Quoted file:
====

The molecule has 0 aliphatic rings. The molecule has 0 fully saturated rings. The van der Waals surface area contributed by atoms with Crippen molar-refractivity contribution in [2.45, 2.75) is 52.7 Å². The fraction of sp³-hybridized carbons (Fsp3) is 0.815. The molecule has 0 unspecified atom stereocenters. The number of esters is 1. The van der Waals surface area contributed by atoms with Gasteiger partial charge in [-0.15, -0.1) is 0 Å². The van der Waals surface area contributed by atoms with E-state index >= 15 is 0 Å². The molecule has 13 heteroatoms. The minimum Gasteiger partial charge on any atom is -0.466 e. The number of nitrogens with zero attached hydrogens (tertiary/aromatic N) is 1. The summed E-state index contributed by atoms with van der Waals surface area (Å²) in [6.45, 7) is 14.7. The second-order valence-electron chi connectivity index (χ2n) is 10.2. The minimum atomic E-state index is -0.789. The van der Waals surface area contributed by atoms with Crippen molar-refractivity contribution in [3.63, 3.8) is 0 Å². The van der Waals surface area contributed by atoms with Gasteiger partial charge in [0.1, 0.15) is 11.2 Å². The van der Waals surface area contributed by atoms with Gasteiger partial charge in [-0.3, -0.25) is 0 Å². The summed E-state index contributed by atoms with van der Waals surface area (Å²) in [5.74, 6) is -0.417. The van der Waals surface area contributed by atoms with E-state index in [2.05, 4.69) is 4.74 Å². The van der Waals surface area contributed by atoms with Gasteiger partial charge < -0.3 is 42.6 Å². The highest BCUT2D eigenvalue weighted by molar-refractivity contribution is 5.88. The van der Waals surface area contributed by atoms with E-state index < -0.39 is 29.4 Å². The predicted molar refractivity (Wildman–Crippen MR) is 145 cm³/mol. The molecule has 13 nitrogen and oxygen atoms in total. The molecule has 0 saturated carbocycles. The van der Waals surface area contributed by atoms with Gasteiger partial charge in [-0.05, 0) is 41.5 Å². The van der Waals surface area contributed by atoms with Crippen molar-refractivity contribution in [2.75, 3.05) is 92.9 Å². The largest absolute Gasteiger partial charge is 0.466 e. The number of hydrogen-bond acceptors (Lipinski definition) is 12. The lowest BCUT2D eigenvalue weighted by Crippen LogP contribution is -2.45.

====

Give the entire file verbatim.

The molecule has 0 aliphatic rings. The molecule has 0 fully saturated rings. The van der Waals surface area contributed by atoms with Crippen molar-refractivity contribution in [2.45, 2.75) is 52.7 Å². The fraction of sp³-hybridized carbons (Fsp3) is 0.815. The molecule has 0 unspecified atom stereocenters. The number of esters is 1. The van der Waals surface area contributed by atoms with Gasteiger partial charge in [-0.15, -0.1) is 0 Å². The van der Waals surface area contributed by atoms with E-state index >= 15 is 0 Å². The molecule has 13 heteroatoms. The minimum Gasteiger partial charge on any atom is -0.466 e. The number of nitrogens with zero attached hydrogens (tertiary/aromatic N) is 1. The summed E-state index contributed by atoms with van der Waals surface area (Å²) in [6.45, 7) is 14.7. The second-order valence-electron chi connectivity index (χ2n) is 10.2. The minimum atomic E-state index is -0.789. The van der Waals surface area contributed by atoms with Crippen molar-refractivity contribution in [3.63, 3.8) is 0 Å². The van der Waals surface area contributed by atoms with Gasteiger partial charge in [0.1, 0.15) is 11.2 Å². The van der Waals surface area contributed by atoms with Gasteiger partial charge in [-0.3, -0.25) is 0 Å². The summed E-state index contributed by atoms with van der Waals surface area (Å²) in [5.74, 6) is -0.417. The van der Waals surface area contributed by atoms with E-state index in [2.05, 4.69) is 4.74 Å². The van der Waals surface area contributed by atoms with Gasteiger partial charge < -0.3 is 42.6 Å². The highest BCUT2D eigenvalue weighted by molar-refractivity contribution is 5.88. The van der Waals surface area contributed by atoms with E-state index < -0.39 is 29.4 Å². The predicted molar refractivity (Wildman–Crippen MR) is 145 cm³/mol. The molecule has 13 nitrogen and oxygen atoms in total. The molecule has 0 saturated carbocycles. The van der Waals surface area contributed by atoms with Gasteiger partial charge in [-0.05, 0) is 41.5 Å². The van der Waals surface area contributed by atoms with Crippen molar-refractivity contribution in [2.75, 3.05) is 92.9 Å². The largest absolute Gasteiger partial charge is 0.466 e. The number of hydrogen-bond acceptors (Lipinski definition) is 12. The lowest BCUT2D eigenvalue weighted by Crippen LogP contribution is -2.45.